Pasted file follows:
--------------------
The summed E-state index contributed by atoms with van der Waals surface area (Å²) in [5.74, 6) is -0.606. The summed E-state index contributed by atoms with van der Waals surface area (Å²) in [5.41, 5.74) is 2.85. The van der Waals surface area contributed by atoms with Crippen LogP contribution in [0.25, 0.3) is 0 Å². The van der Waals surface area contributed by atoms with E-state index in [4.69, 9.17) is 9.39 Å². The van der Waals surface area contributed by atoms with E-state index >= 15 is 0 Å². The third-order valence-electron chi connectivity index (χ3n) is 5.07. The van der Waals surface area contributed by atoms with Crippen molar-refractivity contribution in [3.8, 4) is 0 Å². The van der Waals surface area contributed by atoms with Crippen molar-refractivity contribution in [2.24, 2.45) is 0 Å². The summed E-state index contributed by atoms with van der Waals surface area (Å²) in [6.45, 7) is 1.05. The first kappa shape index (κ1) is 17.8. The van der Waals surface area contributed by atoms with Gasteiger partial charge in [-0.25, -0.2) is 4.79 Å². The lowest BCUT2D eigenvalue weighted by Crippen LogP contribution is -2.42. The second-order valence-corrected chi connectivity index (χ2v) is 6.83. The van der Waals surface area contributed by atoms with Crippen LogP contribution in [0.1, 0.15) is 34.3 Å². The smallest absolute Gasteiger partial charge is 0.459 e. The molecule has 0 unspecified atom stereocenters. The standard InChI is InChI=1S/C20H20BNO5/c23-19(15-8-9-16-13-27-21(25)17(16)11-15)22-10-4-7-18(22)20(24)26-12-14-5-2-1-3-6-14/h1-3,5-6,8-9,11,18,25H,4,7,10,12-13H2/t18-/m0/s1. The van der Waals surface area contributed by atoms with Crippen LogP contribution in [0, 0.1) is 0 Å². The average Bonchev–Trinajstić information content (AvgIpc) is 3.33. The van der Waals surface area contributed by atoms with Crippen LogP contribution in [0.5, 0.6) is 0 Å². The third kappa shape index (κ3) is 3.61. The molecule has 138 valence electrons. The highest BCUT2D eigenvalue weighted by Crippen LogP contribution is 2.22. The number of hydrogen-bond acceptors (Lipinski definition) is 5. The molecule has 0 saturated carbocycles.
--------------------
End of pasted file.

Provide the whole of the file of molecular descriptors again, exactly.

The summed E-state index contributed by atoms with van der Waals surface area (Å²) in [5.74, 6) is -0.606. The summed E-state index contributed by atoms with van der Waals surface area (Å²) in [5.41, 5.74) is 2.85. The van der Waals surface area contributed by atoms with Crippen LogP contribution in [0.25, 0.3) is 0 Å². The van der Waals surface area contributed by atoms with E-state index in [4.69, 9.17) is 9.39 Å². The van der Waals surface area contributed by atoms with E-state index >= 15 is 0 Å². The third-order valence-electron chi connectivity index (χ3n) is 5.07. The van der Waals surface area contributed by atoms with Crippen molar-refractivity contribution in [3.8, 4) is 0 Å². The van der Waals surface area contributed by atoms with Crippen molar-refractivity contribution in [2.24, 2.45) is 0 Å². The summed E-state index contributed by atoms with van der Waals surface area (Å²) in [6.45, 7) is 1.05. The first kappa shape index (κ1) is 17.8. The van der Waals surface area contributed by atoms with Gasteiger partial charge in [-0.25, -0.2) is 4.79 Å². The lowest BCUT2D eigenvalue weighted by Crippen LogP contribution is -2.42. The second-order valence-corrected chi connectivity index (χ2v) is 6.83. The van der Waals surface area contributed by atoms with Crippen LogP contribution in [0.1, 0.15) is 34.3 Å². The smallest absolute Gasteiger partial charge is 0.459 e. The molecule has 0 unspecified atom stereocenters. The standard InChI is InChI=1S/C20H20BNO5/c23-19(15-8-9-16-13-27-21(25)17(16)11-15)22-10-4-7-18(22)20(24)26-12-14-5-2-1-3-6-14/h1-3,5-6,8-9,11,18,25H,4,7,10,12-13H2/t18-/m0/s1. The van der Waals surface area contributed by atoms with Crippen LogP contribution in [0, 0.1) is 0 Å². The average Bonchev–Trinajstić information content (AvgIpc) is 3.33. The van der Waals surface area contributed by atoms with Crippen LogP contribution in [0.5, 0.6) is 0 Å². The third kappa shape index (κ3) is 3.61. The molecule has 138 valence electrons. The highest BCUT2D eigenvalue weighted by Crippen LogP contribution is 2.22. The number of hydrogen-bond acceptors (Lipinski definition) is 5. The molecule has 0 saturated carbocycles.